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The problem is that when an au pair has an issue, the program structure incentivizes her to keep it to herself, and she has very few built-in labor protections. Agencies wield a significant amount of power over an au pair’s immigration status and her ability to return to the US. Au pairs can stay for as long as two years during one visit, but the duration depends on their host family, the agency, and the ability to “rematch” should their host family not renew or extend a contract. An au pair has two weeks to match with another family; there is no guarantee that she will find a new home, and if she does not, her visa expires and she’s required to pay the agency for her trip back. Au pair sponsor agencies have access to the Immigration and Customs Enforcement’s Student and Exchange Visitor program database, where they denote where the au pair successfully completed the program by designating an “inactive” status, or mark them as “terminated.” Nathan Arnold, Bureau of Educational and Cultural Affairs Spokesperson at the U.S. Department of State, told Jezebel via email that, “Program sponsors cannot effect the change in immigration status.” However, in a 2013 paper in the Harvard Journal of Law & Gender, American University law professor Janie Chuang found that a “terminated” status sends a red flag to government officials that may prevent them from obtaining a US visa in the future.

It’s also nearly impossible to enforce existing labor protections for au pairs because their designation as cultural exchange participants “gives the illusion that they’re not workers who are protected by labor protections,” says Chuang, an expert on human trafficking and labor migration. “It’s not that labor laws don’t apply, it’s that there’s an impression created by the label of cultural exchange that they’re not workers, and therefore it doesn’t occur to people that labor law is actually relevant to their situation,” she explains. Families are likely to not be aware that they are technically employers who should be counting hours and keeping records. Harquail, who created a handbook she says has been widely circulated among au pair families—and even one adapted by one agency—admits that she is not familiar with labor protections. Hours are “not enforced,” she admitted, “because it’s not like you have to send your work log in to the State Department.”

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But the State Department, for its piece, doesn’t agree. According to Arnold, if the State Department-approved sponsors or their employees “work with programs with an employment component, they also must have a detailed knowledge of federal, state, and local laws pertaining to employment, including the Fair Labor Standards Act,” and said that the department monitors agencies by visiting headquarters, gauges program success by interviewing “thousands of exchange visitors around country.”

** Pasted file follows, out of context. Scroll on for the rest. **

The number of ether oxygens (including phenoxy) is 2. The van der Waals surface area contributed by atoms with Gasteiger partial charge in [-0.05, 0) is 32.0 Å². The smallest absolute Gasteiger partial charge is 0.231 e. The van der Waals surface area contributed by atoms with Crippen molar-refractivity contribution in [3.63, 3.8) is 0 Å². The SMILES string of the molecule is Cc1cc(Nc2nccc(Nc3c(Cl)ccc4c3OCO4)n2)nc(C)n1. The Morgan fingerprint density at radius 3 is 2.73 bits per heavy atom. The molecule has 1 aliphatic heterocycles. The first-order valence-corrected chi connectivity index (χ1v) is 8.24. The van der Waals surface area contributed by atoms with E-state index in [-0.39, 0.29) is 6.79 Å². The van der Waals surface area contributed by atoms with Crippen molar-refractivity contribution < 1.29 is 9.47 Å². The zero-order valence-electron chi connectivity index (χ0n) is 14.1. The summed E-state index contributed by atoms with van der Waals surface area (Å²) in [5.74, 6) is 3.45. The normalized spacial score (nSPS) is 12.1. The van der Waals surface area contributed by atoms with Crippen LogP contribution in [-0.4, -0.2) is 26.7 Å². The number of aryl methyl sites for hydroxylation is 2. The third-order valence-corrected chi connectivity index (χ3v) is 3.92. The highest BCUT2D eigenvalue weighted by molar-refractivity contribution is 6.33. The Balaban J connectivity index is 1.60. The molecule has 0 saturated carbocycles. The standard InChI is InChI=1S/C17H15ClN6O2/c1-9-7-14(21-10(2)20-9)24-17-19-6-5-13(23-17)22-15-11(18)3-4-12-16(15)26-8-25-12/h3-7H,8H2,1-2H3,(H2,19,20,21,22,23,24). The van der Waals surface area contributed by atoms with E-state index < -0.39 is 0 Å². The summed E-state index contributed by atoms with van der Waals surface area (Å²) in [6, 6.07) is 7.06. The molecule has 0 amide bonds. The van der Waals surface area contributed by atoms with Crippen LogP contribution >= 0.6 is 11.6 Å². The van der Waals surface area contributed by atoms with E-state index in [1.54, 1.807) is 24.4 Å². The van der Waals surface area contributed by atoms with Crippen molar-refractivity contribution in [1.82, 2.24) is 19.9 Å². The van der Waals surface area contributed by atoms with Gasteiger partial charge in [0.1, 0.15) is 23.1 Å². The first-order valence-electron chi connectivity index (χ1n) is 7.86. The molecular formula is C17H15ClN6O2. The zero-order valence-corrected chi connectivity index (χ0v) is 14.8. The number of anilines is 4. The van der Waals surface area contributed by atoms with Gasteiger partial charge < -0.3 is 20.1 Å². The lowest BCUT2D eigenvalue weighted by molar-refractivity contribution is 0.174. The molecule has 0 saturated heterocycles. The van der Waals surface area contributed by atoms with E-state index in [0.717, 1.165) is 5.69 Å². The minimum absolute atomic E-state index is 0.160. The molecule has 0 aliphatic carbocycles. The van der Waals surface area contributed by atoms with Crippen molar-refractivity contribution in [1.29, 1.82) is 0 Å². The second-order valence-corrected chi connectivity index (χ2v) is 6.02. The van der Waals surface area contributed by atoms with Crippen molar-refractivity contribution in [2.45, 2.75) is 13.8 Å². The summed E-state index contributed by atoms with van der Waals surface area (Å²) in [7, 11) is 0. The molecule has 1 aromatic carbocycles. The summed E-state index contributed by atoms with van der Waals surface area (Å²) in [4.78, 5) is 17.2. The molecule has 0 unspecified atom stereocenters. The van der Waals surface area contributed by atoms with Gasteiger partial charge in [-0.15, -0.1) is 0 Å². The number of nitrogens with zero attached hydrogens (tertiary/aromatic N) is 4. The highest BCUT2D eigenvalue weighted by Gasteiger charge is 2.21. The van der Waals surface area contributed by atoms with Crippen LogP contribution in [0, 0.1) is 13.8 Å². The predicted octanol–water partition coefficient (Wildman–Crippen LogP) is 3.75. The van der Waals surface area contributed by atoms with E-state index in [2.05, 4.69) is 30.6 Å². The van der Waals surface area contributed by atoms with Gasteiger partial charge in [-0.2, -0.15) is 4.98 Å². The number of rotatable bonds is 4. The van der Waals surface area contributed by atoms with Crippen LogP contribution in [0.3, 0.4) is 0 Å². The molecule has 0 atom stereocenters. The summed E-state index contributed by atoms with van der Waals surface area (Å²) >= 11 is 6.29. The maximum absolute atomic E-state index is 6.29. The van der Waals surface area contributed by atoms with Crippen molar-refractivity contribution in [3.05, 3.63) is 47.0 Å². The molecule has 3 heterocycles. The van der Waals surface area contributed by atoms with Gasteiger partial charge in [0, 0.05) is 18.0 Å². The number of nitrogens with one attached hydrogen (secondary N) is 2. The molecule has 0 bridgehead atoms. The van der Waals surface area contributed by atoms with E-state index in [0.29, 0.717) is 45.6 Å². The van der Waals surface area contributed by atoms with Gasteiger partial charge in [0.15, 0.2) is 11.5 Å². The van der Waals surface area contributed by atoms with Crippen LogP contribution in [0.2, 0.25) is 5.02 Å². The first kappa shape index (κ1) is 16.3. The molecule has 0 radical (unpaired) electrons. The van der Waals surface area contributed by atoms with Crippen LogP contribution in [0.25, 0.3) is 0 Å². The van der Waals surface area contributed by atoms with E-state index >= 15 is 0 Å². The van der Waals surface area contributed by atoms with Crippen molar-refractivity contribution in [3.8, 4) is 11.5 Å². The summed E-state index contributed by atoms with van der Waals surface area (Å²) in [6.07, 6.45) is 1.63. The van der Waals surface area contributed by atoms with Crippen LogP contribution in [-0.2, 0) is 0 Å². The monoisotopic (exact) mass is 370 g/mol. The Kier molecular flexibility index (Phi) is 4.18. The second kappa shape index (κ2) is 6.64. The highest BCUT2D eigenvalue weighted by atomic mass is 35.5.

Bill Kapler, president of agency Go Au Pair, told Jezebel via email that 91 percent of au pairs who responded to the annual State Deportment audit said they would recommend the program to others. “I know in our program approximately 50 percent of the au pairs in the program EXTEND with 6 – 12 more months,” he wrote.

However, according to Chuang there are “no reliable statistics” regarding au pair experiences, and while the State Department survey claims a high percentage of au pairs are happy with the program, without transparency around the survey’s methodology, the data is not necessarily credible or indicative of the average au pair experience. “The bottom line is we just don’t know,” she said via email.

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In fact, last year, the State Department recorded 62 complaints from either an au pair, host family or another third-party member outside of an agency, and logged 3,505 complaints reported to the au pair sponsor agencies. “The most common reasons for complaints of au pairs and host families are incompatibility and/or personality conflicts with each other, disagreement over work hours and duties, inadequate child care, insufficient English language speaking ability, undesirable placement location, unreliable driving skills, homesickness of the au pair, and inappropriate behavior of the au pair,” Arnold said.

The State Department stresses that most conflicts can be resolved by the agencies, but agencies are incentivized to keep the families happy—repeat customers who, according to agency websites, pay more than $8,000 in fees to find an au pair. If an au pair complains repeatedly about conditions, an agency may find her to be too much effort and opt to terminate her program.

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This was consistent with the experience of Alex (who requested a pseudonym for safety reasons), a former au pair for a family in Boston who was working between the two homes of a divorced couple, often working until midnight and sleeping on her host mother’s couch, as there was no extra bed for her. Alex complained to her counselor about the conditions several times, but says that she was told, each time, to have patience because the couple was going through a divorce. “I said I’m leaving,” she recalls, and entered the rematch process to find another host family. This time, however, she didn’t match with anyone. “I was giving the counselor a lot of work, and she is the one who arranges the rematch,” Alex said, suggesting that she didn’t rematch because the agency no longer wanted to work with her.

Even if Harquail and Kapler are right about the overall experience, Natalicia Tracy, executive director of worker’s rights advocacy group Brazilian Worker Center, says it is flawed to discount the “high level of potential for abuse” when working alone in a home environment with minimal government oversight. “You don’t know the laws, you don’t know your rights, you are stuck in the workplace where you work and live at the same place,” she says.

“One case is too many, and they should not be treating abuse to young women who are living outside their country—the place where they feel comfortable—and living in someone’s home, as a casual incident when those are serious cases,” she continues. “And usually whenever we see one, or two, or five, it’s just the tip of the iceberg.”